Happenstance is a funny thing. When Tigercub hit the pause button shortly after the release of 2016’s electro-driven EP, Evolve Or Die, frontman Jamie Hall never quite expected his garage-psych pop side project, Nancy, to become an underground hit. This career-changing gig quickly shunted Hall into a high-pressure cycle of label bidding wars, international tours, and social media hype – but it was only ever meant to be a time-filling activity.
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“Nancy accidentally did well,” Hall says today over a Zoom call from his Brighton apartment, his voice warm and considered. “But it was based on the sort of music that’s really close to my heart, and if I was to try and express those passions within the context of the band, I felt like I may end up inadvertently pulling us away from the thing that fans come to Tigercub for – heavy rock.”
The only thing Hall wanted at the time was for his bedroom-produced songs to find a place in the world. Influenced by boundary-pushing pop stylings of The Walker Brothers, Nancy began as a faceless project for Hall to disassociate any ties to his band. But soon after the singles from 2018’s Mysterious Visions received radio airplay, Hall entered what he describes as a “mental tug of war” – a period of uncertainty over how this new direction would affect his day job. He explains: “There was a pretty harrowing moment where I realised that Nancy was really picking up traction, and I was like, ‘Okay, is this the thing that I’m going to get popular for?’
“But you know, even if it seemed like the entire industry was kicking down my back door, I was always desperate to go back to Tigercub – the band is in my heart and my soul,” he says. “Working as Nancy allowed me to really think with a clear head about what Tigercub is, so I could trace back to the source of the band. And what I realised is that it’s all about riffs.”
Three years later, Hall now understands that the unexpected success of Nancy has had a domino effect on Tigercub (made up of vocalist and guitarist Hall, plus bassist Jimi Wheelwright and drummer James Allix). Talking to Guitar.com about the alt-rock trio’s new album, As Blue As Indigo – the band’s first full-length effort since their 2016 debut, Abstract Figures In The Dark – he explains that the creative journey he went through prior to making this record taught him to trust his instincts. The collection of songs that followed are shaped by a determination not to compromise, made with tenacity and pride, and finished with a caustic bite – beneath thrashes of guitar, recent single Stop Beating On My Heart (Like A Bass Drum) reckons with defiance.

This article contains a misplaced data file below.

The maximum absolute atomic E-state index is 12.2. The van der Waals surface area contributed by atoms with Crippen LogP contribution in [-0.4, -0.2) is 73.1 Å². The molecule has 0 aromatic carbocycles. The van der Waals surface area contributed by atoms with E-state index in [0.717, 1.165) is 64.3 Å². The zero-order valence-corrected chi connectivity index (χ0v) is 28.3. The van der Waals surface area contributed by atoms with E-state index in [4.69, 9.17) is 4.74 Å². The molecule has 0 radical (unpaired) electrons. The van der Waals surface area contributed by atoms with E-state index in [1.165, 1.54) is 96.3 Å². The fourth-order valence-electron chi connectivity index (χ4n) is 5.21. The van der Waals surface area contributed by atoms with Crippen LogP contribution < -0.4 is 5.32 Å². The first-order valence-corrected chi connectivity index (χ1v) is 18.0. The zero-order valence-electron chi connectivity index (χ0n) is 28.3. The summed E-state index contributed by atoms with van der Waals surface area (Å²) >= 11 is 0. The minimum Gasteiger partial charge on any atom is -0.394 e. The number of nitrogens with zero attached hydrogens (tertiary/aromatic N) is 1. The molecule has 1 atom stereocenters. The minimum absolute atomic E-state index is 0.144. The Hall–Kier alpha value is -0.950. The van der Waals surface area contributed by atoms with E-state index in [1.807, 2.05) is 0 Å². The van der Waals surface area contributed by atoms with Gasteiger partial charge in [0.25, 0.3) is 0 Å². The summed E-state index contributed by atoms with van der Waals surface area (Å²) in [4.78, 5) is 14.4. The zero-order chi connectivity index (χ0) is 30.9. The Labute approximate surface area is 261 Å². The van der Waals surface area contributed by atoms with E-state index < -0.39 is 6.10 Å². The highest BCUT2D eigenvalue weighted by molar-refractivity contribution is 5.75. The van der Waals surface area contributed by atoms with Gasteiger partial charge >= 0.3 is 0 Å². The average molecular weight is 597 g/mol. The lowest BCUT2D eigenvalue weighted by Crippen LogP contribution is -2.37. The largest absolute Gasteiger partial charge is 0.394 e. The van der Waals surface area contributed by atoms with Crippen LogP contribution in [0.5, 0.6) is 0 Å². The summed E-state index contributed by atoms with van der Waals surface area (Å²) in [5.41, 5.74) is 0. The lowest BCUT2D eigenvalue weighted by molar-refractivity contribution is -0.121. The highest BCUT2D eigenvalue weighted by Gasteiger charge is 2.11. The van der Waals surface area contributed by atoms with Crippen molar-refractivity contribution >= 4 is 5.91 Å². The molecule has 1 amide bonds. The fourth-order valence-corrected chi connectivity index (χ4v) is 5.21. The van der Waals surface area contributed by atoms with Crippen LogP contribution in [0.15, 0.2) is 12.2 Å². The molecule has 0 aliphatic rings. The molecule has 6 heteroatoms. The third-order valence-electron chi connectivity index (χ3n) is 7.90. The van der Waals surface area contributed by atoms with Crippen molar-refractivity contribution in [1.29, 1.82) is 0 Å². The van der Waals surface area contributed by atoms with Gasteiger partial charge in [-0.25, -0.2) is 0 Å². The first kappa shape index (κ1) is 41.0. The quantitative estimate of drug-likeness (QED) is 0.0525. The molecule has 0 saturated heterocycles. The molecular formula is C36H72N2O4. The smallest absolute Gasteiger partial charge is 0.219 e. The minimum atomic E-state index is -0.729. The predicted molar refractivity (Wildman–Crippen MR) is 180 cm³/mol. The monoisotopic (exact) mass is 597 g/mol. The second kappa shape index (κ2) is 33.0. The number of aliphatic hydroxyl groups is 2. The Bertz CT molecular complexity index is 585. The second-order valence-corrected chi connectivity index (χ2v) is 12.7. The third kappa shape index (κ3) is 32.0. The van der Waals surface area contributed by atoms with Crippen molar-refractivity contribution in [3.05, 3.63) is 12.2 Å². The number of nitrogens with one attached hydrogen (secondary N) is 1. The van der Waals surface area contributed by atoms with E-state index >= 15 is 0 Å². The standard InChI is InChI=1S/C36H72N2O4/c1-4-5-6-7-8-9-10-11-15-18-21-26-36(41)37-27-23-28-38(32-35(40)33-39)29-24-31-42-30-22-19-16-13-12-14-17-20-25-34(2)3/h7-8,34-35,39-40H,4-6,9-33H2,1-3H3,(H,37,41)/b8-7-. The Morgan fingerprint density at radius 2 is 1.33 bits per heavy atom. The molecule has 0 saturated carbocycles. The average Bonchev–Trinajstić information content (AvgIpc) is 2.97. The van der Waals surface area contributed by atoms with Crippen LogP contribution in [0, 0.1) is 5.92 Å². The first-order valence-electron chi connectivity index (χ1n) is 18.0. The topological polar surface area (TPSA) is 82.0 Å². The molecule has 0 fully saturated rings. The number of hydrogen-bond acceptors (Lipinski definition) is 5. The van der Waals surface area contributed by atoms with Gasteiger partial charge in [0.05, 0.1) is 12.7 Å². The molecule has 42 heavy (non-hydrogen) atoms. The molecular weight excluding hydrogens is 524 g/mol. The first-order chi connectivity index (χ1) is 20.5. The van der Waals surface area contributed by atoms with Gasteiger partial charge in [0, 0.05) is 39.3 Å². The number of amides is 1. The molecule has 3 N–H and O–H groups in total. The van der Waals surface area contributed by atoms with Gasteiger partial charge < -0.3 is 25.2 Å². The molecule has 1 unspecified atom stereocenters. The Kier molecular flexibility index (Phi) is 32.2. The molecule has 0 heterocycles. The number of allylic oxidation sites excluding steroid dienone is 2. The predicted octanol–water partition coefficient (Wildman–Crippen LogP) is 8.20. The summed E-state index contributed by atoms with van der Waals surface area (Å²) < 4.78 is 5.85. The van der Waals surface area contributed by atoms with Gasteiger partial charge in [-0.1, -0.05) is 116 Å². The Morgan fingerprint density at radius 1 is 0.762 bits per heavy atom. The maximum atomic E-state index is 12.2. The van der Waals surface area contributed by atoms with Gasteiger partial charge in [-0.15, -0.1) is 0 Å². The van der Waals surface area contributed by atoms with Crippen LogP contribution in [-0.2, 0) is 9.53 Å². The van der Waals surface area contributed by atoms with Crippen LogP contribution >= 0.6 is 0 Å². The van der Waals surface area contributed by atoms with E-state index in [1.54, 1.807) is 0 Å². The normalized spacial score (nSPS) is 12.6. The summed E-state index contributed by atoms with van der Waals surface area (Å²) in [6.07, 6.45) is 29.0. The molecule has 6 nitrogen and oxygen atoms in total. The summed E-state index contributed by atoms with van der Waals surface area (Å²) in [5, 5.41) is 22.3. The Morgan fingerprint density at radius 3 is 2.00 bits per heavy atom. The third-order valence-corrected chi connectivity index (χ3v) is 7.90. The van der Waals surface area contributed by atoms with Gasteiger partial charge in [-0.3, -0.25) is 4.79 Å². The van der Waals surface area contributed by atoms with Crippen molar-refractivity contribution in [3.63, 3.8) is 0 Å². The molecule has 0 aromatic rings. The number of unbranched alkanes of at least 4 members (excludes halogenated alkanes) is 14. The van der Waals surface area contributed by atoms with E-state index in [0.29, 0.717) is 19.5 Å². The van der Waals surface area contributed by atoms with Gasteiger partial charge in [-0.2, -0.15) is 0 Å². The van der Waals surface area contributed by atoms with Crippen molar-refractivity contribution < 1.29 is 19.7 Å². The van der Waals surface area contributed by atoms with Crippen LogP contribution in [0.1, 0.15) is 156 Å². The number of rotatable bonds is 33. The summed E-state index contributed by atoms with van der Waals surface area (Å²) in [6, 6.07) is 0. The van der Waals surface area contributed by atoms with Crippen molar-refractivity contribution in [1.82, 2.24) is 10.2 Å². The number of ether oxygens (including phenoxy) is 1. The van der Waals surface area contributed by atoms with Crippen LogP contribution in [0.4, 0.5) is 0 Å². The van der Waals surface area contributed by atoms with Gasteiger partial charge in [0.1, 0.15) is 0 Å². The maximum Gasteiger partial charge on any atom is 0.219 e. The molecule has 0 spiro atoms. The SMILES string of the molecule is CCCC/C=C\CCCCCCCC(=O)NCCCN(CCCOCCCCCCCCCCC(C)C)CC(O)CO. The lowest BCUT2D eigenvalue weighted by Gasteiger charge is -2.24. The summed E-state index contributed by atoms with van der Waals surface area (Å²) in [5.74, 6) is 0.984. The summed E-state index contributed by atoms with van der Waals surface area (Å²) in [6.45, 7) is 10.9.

It’s also Tigercub’s most personal release, ruthlessly exposing the creative tensions that arose when the band hunkered down in a studio during the first few weeks of lockdown in March 2020. It deals with a shared conflict of anxiety and frustration, and details a whirlwind period in which they parted with co-producer Adrian Bushby (Muse, Foo Fighters) – but Hall says freezing together in an isolated space was the first major step in reconciling.
“It’s quite emotional to think about now, but I think we all just found a renewed appreciation for why we want to make songs in a band together, as a unit,” he says. “We realised that the band is something that’s too important for all of us to ever give up on.”
Over the past year, Hall has come to really cherish his relationship with the guitar and links his undiluted confidence as a player to the album’s overarching achievement – it’s a release of inhibitions. As a kid, he found freedom in being able to experiment at his County Durham high school’s recording studio, where he crafted an academic playing style inspired by his hero, legendary technical guitarist Steve Vai, and has been honing his skills ever since.
Hall says that a lifelong commitment to bettering his playing – which began as a teenager, where he was heavily involved with the North East’s tribute band scene – is reflected in the creation of As Blue As Indigo, on which he played an “idiosyncratic” Fender Jazzmaster: “The record is like this path to rediscovering what Tigercub is actually about. My true self is this potential shredder, you know, and I am not afraid of that anymore,” he says. “I remember saying in the rehearsal room that I have a really expressive style – so why shy away from that?”
The new breed
When it comes to inspiring the next generation of guitarists, Hall makes his ethics clear: pay it forward, help uplift new bands. He recently set up his label, Blame Recordings, to both self-release Tigercub’s work and give rising talent a leg-up. And on As Blue As Indigo, he’s incredibly generous in other ways, too. Deeply introspective songs such as Built To Fail and Funeral take on heavier lyrical content than anything we have previously heard from Tigercub. Upon its release in May, the latter – which was written shortly after the death of Hall’s grandmother – became a lifeline for many fans who were also coping with grief.
By offering up intense, life-consuming feelings in the song, Hall found the space to help him process the “pent-up fear and aggression” that had stemmed from the loss. His relief became rooted in connecting with his audience through a new, meditative form of songwriting – and he wants this music to be heard so it can reach those who truly need it. “These songs helped me process the world as I experienced it,” he adds. “If the record does nothing, and it flops, it was worthwhile in that it was like an act of therapy for myself. I just needed to fucking get it all out there.”
As Blue As Indigo is out now on Blame Recordings.